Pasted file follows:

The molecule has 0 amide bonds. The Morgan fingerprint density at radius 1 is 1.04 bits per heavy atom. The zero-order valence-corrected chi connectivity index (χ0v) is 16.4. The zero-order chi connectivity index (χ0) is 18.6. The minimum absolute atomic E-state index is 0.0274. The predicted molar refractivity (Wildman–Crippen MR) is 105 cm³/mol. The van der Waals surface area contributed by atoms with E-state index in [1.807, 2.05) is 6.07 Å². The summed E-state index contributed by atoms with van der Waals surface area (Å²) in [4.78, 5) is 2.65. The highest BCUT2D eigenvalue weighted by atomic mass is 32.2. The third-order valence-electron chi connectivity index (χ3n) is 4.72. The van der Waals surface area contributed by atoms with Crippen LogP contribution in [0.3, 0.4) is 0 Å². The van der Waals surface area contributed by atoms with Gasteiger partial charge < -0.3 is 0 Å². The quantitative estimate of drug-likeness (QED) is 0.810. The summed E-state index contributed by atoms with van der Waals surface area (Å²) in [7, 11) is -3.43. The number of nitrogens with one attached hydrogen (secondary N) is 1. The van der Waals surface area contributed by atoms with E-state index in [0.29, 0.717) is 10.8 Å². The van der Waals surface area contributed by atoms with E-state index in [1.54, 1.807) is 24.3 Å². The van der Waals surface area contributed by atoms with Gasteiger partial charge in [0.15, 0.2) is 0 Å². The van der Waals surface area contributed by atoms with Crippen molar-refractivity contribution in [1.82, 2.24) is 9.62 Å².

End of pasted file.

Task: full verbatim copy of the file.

The molecule has 0 amide bonds. The Morgan fingerprint density at radius 1 is 1.04 bits per heavy atom. The zero-order valence-corrected chi connectivity index (χ0v) is 16.4. The zero-order chi connectivity index (χ0) is 18.6. The minimum absolute atomic E-state index is 0.0274. The predicted molar refractivity (Wildman–Crippen MR) is 105 cm³/mol. The van der Waals surface area contributed by atoms with E-state index in [1.807, 2.05) is 6.07 Å². The summed E-state index contributed by atoms with van der Waals surface area (Å²) in [4.78, 5) is 2.65. The highest BCUT2D eigenvalue weighted by atomic mass is 32.2. The third-order valence-electron chi connectivity index (χ3n) is 4.72. The van der Waals surface area contributed by atoms with Crippen LogP contribution in [0.3, 0.4) is 0 Å². The van der Waals surface area contributed by atoms with Gasteiger partial charge < -0.3 is 0 Å². The quantitative estimate of drug-likeness (QED) is 0.810. The summed E-state index contributed by atoms with van der Waals surface area (Å²) in [7, 11) is -3.43. The number of nitrogens with one attached hydrogen (secondary N) is 1. The van der Waals surface area contributed by atoms with E-state index in [0.29, 0.717) is 10.8 Å². The van der Waals surface area contributed by atoms with E-state index in [1.54, 1.807) is 24.3 Å². The van der Waals surface area contributed by atoms with Gasteiger partial charge in [0.15, 0.2) is 0 Å². The van der Waals surface area contributed by atoms with Crippen molar-refractivity contribution in [1.82, 2.24) is 9.62 Å².